Videos, worksheets, games and acivities to help Grade 3 students learn to describe 3-D
objects according to the shape of the faces and the number of edges and vertices.

In this lesson, we will learn
3-D objects such as pyramids, prisms, cylinders, cones and spheres and their nets.

More Grade 3 Math Topics

A face is a surface on a geometric object. An edge occurs when two faces of a 3-D object meet. A vertex is a point where three or more edges meet. In a pyramid, the vertex is the highest point above a base.

A pyramid has one base. The base is a special face that determines the name of the pyramid. The remaining faces in a pyramid are always triangles that meet at one point or vertex.

A pyramid with a square base is a square pyramid. A square pyramid has 5 faces, 8 edges and 5 vertices.

A pyramid with a triangular base is a triangular pyramid. A triangular pyramid has 4 faces, 6 edges and 4 vertices.

A prism with 2 rectangular bases is a rectangular prism. A rectangular prism has 6 faces, 12 edges and 8 vertices.

Note that a cube is a special rectangular prism with 6 equal square faces.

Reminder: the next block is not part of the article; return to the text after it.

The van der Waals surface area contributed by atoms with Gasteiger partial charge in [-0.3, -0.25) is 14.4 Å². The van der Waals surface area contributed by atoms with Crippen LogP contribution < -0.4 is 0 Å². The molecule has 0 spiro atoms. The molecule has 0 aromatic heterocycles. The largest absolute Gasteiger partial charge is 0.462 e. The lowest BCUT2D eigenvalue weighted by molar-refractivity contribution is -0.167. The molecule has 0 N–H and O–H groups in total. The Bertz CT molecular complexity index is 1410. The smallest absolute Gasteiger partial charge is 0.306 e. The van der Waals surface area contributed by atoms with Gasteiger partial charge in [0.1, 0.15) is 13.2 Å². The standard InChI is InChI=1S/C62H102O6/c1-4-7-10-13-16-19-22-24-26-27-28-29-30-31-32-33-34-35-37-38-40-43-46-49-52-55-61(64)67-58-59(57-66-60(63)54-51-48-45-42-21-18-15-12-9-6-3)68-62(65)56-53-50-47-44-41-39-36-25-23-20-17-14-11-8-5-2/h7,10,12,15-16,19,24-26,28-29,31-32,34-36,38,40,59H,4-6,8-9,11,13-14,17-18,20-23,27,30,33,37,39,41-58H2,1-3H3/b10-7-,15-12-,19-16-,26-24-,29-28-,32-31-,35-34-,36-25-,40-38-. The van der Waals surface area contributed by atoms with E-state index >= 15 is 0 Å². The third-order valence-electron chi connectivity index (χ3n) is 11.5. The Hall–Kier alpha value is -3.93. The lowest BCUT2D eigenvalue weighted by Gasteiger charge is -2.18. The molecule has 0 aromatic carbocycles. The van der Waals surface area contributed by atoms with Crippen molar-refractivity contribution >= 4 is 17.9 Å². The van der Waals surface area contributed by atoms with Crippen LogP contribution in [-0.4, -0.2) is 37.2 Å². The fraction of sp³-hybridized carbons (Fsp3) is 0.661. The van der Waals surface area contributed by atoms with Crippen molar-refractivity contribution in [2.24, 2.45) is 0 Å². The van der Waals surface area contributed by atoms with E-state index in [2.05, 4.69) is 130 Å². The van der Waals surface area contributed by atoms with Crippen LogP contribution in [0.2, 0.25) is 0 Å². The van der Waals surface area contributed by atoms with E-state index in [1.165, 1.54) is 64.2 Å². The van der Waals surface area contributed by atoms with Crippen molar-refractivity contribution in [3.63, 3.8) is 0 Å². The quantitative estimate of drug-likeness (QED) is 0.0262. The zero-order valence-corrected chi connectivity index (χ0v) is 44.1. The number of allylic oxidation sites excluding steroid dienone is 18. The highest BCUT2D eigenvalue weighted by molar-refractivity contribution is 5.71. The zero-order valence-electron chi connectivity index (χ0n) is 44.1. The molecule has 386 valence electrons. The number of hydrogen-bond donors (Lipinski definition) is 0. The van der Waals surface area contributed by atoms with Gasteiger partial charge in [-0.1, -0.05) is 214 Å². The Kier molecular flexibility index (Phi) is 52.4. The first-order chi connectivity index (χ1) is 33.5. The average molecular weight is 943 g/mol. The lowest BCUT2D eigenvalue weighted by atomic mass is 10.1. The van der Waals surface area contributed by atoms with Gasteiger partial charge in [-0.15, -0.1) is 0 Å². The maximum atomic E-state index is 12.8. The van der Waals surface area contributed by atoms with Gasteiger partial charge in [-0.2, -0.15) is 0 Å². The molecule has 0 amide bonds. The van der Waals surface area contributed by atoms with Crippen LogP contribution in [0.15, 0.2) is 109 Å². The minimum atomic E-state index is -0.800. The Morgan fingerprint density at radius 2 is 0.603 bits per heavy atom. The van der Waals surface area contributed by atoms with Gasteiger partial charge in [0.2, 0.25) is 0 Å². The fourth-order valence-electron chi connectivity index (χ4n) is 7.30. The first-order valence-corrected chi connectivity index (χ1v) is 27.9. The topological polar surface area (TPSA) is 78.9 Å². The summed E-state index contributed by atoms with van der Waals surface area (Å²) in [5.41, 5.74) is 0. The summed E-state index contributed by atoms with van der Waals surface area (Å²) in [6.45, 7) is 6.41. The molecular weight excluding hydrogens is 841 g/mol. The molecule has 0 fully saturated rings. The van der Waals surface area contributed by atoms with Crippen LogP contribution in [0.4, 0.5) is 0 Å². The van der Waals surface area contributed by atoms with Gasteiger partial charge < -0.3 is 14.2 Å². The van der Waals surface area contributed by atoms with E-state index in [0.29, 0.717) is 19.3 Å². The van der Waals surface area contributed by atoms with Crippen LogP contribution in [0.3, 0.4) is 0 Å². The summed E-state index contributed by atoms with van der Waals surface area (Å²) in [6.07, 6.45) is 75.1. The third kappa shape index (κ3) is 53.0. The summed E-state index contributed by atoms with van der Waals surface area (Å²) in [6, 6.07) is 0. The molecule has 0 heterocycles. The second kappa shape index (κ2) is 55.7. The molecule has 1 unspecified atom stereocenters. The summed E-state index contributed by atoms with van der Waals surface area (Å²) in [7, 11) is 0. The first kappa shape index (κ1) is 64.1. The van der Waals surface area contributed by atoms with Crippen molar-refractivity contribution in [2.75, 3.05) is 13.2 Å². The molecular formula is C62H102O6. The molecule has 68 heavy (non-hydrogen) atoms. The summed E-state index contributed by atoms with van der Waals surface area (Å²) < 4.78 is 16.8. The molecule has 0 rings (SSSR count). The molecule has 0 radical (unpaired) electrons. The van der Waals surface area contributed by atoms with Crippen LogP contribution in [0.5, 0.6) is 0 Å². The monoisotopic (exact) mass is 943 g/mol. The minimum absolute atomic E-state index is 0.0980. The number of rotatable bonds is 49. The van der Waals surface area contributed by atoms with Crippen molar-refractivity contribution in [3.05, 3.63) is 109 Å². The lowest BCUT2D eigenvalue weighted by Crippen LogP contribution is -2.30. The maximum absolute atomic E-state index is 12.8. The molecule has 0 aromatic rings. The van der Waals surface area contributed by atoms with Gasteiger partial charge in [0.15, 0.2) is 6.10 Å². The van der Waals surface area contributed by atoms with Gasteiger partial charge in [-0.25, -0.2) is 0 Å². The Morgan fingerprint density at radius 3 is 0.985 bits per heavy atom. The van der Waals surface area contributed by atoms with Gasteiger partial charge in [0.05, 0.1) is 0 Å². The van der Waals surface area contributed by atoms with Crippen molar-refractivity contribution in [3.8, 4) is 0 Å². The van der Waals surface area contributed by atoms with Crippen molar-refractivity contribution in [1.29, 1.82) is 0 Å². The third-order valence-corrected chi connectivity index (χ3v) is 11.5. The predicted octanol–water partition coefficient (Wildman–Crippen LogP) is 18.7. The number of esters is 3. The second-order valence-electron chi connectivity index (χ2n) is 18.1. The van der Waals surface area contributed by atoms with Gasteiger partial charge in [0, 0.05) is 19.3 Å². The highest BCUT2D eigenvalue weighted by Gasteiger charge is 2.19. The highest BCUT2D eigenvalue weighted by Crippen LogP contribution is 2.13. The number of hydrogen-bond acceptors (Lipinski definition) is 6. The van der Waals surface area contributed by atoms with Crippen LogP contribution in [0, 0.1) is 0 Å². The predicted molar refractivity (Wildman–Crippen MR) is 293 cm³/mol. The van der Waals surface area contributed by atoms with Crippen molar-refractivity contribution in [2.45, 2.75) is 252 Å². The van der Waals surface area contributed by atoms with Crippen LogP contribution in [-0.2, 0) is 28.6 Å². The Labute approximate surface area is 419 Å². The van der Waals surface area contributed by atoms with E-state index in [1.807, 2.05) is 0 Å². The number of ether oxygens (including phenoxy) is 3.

A prism with 2 triangular bases is a triangular prism. A triangular prism has 5 faces, 9 edges and 6 vertices.

A cylinder is a 3-D object with 2 flat faces (which are circles), 1 curved face, 2 edges and 0 vertices.

A cone is a 3-D object with 1 flat face (which is a circle), 1 curved face, 1 edge and 1 vertex.

A sphere is a 3-D object with 1 curved face, 0 edges and 0 vertices.

3D-shapes: Faces, vertices and edges

How to find edges and vertices. Cubes, triangular pyramids, square based pyramids, and an explanation of edges, vertices and faces.

A net can be described as a ‘jacket’ for a geometric solid that can be folded to cover or create the surface of the solid. A net is a two-dimensional figure with indicated lines for folding to create a three-dimensional solid.

Geometric nets are matched with their corresponding shapes. Movies of the folding of the geometric nets are included.

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